We are thrilled to be the recipients of the Best Childrens Garden prize and a Certificate for Excellence in Contribution to the Community in the 2016 Tower Hamlets in Bloom competition.
Well done to all of our green fingered children and young people including students from Cubitt Town School, George Greens School, The Phoenix School, St. Paul’s Way Trust and Blue Gate Fields, as well as Stephen and his support worker, for his care and attention to keep everything watered.
Our children’s/young people growing project is an educational tool here on the farm, covering cross curricula topics. Students take part 40 weeks of the year. All the above are able to harvest and cook their produce, including making green tomato salsa. Nothing goes to waste!
Tower Hamlets in Bloom has recognised the dedication and hard work by all of the participating groups and the Mudchute education staff team. We hope you’ll join us in congratulating all the participants!
The raised beds near Pets Corner are looking fantastic and our new polytunnel is up, planted and already producing! The students’ efforts are certainly paying off as lots of lovely fruits and vegetables are rapidly ripening. Here are a few photos from our look around the Childrens’ Growing Project with our head of Education, Denise. Well done to all of the green-fingered students from George Green’s School, Cubitt Town Infants School Bluegate Field Junior School, St. Paul’s Way Trust School and Phoenix School!
Across Mudchute, we try to encourage and support our local wildlife and in order to do so, we must manage our habitats for local flora and fauna populations. Last year we began restoration projects on our banks, returning these areas to more open grassland. This year we are continuing to do so in several areas across the site where brambles have recently taken over.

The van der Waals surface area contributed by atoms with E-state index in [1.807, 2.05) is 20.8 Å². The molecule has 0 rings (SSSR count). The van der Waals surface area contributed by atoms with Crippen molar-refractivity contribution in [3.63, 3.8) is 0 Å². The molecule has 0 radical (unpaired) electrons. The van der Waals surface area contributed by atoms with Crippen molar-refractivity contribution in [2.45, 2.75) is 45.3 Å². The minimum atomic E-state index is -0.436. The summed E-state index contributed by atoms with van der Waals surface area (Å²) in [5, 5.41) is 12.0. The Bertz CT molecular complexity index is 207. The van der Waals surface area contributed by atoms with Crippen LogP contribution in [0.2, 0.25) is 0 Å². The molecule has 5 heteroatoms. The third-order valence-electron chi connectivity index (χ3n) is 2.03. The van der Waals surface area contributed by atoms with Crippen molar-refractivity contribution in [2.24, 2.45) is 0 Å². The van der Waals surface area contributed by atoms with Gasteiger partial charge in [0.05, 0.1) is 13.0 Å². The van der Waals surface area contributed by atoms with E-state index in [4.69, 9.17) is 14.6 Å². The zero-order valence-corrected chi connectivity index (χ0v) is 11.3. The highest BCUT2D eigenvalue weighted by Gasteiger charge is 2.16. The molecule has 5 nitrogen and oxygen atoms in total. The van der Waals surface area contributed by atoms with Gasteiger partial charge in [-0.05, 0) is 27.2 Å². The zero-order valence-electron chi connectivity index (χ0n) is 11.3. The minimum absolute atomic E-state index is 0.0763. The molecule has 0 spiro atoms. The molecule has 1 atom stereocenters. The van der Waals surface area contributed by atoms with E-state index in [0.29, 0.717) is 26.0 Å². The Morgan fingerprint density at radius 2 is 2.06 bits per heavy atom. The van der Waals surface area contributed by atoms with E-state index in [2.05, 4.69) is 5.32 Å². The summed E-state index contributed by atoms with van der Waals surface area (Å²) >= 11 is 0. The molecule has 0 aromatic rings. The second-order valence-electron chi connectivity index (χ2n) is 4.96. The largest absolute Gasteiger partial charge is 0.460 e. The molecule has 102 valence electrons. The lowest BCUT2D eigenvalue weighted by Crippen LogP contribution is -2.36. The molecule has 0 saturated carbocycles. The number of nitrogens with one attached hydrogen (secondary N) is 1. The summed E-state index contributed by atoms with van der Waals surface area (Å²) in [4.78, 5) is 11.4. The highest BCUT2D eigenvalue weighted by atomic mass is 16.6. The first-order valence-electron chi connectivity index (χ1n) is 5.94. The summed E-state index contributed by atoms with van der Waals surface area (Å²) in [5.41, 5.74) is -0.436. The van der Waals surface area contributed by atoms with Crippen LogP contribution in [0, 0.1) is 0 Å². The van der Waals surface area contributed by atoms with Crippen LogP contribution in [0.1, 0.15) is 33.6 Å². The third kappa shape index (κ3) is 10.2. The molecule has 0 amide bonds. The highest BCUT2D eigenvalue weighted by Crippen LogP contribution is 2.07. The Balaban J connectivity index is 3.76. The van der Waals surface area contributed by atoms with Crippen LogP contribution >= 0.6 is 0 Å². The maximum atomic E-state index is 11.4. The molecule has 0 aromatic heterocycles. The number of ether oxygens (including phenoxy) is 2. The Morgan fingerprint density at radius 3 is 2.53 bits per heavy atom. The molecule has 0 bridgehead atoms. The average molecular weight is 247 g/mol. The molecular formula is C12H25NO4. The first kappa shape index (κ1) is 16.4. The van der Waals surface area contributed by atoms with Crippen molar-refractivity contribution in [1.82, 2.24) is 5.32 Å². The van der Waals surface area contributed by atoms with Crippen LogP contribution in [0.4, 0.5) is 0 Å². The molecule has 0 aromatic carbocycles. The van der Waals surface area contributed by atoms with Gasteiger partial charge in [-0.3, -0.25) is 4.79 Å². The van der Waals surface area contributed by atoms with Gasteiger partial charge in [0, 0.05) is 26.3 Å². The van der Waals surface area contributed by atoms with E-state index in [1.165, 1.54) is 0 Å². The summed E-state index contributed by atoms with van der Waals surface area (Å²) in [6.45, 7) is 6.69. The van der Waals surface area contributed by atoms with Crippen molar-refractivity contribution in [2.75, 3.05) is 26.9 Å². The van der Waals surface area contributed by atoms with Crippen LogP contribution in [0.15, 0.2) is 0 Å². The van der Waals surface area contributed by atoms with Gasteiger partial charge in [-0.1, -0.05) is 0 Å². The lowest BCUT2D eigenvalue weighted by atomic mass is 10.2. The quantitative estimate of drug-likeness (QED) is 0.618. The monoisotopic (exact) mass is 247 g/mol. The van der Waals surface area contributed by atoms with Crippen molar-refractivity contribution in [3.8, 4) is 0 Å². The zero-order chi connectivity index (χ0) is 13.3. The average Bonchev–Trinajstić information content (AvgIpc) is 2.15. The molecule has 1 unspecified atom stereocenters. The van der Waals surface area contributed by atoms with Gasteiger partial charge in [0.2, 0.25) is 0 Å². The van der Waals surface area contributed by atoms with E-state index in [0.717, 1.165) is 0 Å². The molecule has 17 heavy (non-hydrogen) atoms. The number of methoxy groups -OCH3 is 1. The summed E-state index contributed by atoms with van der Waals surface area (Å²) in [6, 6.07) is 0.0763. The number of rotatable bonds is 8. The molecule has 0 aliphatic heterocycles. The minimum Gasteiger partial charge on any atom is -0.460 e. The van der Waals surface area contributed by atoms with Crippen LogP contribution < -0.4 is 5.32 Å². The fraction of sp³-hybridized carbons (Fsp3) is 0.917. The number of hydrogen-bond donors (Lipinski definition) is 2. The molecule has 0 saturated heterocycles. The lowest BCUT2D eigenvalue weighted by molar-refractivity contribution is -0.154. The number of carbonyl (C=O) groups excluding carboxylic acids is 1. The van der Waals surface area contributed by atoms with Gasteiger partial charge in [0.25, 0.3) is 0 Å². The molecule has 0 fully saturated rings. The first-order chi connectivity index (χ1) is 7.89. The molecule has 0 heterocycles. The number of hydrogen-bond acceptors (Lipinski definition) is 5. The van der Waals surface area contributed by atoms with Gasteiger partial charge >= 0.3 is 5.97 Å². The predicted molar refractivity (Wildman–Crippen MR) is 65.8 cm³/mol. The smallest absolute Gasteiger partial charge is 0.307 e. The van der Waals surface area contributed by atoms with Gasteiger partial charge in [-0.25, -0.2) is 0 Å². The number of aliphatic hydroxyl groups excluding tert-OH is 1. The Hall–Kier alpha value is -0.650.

Thorny and frost hardy!
Brambles are fast-growing and can make excellent habitat for nesting birds, but they also crowd out many of the flora and fauna that inhabit the open grassland habitats that Mudchute offers. We have taken professional advice as to where and when works can be carried out and our works are targeting key habitats. To minimise disruption to wildlife, we will be carrying out the works now so not to interfere with nesting birds.
To remove the brambles, we must not only cut back the visible growth, but also remove their roots to prevent rapid recolonisation. New canes begin growing as new shoots from just below the surface in the form of bright pink new buds. Brambles have a few other tricks up their sleeves as well. If a cane meets the soil, the area in contact with the soil can put out roots of its own, tapping into even more resources and fuelling even more growth! And of course, one cannot forget those unforgiving thorns, which are found across the plant, even including its leaves!
All in all, cutting the brambles back is a tough job, but we look forward to seeing the benefits soon. The area may look a bit messy at the moment, but Spring should bring some rather more interesting wildflowers to the area. Thank you for your patience and understanding!
In the meantime, we have produced lots of delicious forage for our goats and pigs and the local wildlife have even pulled together an impromptu cleanup crew, following us as they forage for invertebrates in the disturbed soil. There are plenty of robins in tow and we have even spotted a fox having a go at some earthworms!
Interesting in lending a hand? Could you lend your expertise or equipment? We are always grateful for contributions! Please get in touch with us at firstname.lastname@example.org or to find out more about other ways you can help support our work.
The roots of an opportunistic cane.
Pygmy goats make quick work of bramble cuttings.
Flora will quickly claim the areas where brambles have been removed.
A robin waits for more invertebrates to be revealed.